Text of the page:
Every electronic device can be hacked. Hack a device by rolling 2d6 below its Security rating. Each point in the Hacking skill adds 1 to the Security rating of the device. Each degree of success nets one Duration; each degree of failure means the hack takes one turn longer. Device access is a matter of time.
The hacker needs to have some ability to transmit data to a device in order to be able to hack into it. The simplest is to plug in a cable.
Devices which use wireless communications may be hacked wirelessly so long as both devices are within range. Secure devices aren’t supposed to be wireless-enabled. In practice, they often are, whether out of negligence or convenience.
Devices which are connected to the internet may be hacked remotely. Again, the most important devices aren’t supposed to have internet connections, but they often do.
Once a device has been hacked, the hacker can then reach all devices which are directly connected to it.
Ideally, all of the useful bits of technology on a mission are kept track of as devices. Some generic, like cars and door locks, some hyper-specific, like a viral fabricator for the production of RNA strands.
If a device can perform an action (like a construction crane’s central computer being able to maneuver the crane itself), the hacker may perform that action on the turn in which they take control of the device.
Data and Encryption
A device might be holding data of use to the hacker. It is usually trivial to find and download. If it is hidden among the device’s files, they can make another Hacking roll (rolling under their skill+Intelligence) to discover it, once per turn. If the file is encrypted, it cannot be opened on the fly unless there is a major flaw in the encryption (a hacker may roll under the device’s Security to check for such flaws). If the encrypted file is copied and taken whole, it can be cracked by using a powerful computer; it takes 3d6 hours to crack.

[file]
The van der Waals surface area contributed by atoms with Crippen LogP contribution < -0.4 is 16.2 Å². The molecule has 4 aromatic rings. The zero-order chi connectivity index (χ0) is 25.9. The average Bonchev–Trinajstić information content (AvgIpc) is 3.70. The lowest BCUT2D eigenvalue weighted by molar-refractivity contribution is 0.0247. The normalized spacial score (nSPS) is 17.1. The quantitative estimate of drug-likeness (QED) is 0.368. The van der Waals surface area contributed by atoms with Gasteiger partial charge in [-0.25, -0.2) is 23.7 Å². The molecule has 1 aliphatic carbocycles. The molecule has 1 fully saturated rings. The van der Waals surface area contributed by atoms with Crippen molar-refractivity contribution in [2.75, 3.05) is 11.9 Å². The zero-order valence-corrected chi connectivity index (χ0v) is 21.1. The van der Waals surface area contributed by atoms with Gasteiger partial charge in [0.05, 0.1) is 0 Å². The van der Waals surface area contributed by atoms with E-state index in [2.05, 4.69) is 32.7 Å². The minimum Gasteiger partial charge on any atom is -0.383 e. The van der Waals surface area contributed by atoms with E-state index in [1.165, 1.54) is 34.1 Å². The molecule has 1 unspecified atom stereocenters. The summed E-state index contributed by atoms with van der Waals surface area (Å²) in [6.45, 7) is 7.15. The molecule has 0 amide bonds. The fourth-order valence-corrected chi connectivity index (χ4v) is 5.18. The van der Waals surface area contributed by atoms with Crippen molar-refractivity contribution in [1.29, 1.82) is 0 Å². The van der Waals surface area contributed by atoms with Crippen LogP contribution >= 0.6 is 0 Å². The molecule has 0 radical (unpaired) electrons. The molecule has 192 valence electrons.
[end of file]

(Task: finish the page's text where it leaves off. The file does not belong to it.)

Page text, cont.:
Any device can be loaded with ice, a slang term for a countermeasure which attempts to attack the hacker or their device. Ice has a rating between 1 and 6. When a hacker enters a device with ice in it, roll 1d6. If the result is below its Rating, the ice triggers. Ice counts as hidden data. A hacker can attempt to spot ice before entering the device. Roll a secret Hacking check versus the device’s Security to spot ice and disable it. The hacker can attempt this as many times as they would like, it just costs a turn each time.
The mechanism of these countermeasures is designed by the person in charge of security– it’s not one-size-fits-all. Create new mechanisms as you go, especially for installations with strong cybersecurity. They are traps in the electric dungeon, pitfalls and poison darts.
White ice is targeted at the hacker’s device. It might disable the device for a short time, trace back to the hacker’s physical location, or give them illusory inputs.
Black ice is targeted at the hacker’s body. It might attempt to kill them (roll to-hit and for damage as if they are shot), lull them to sleep, or install a virus in their datajack.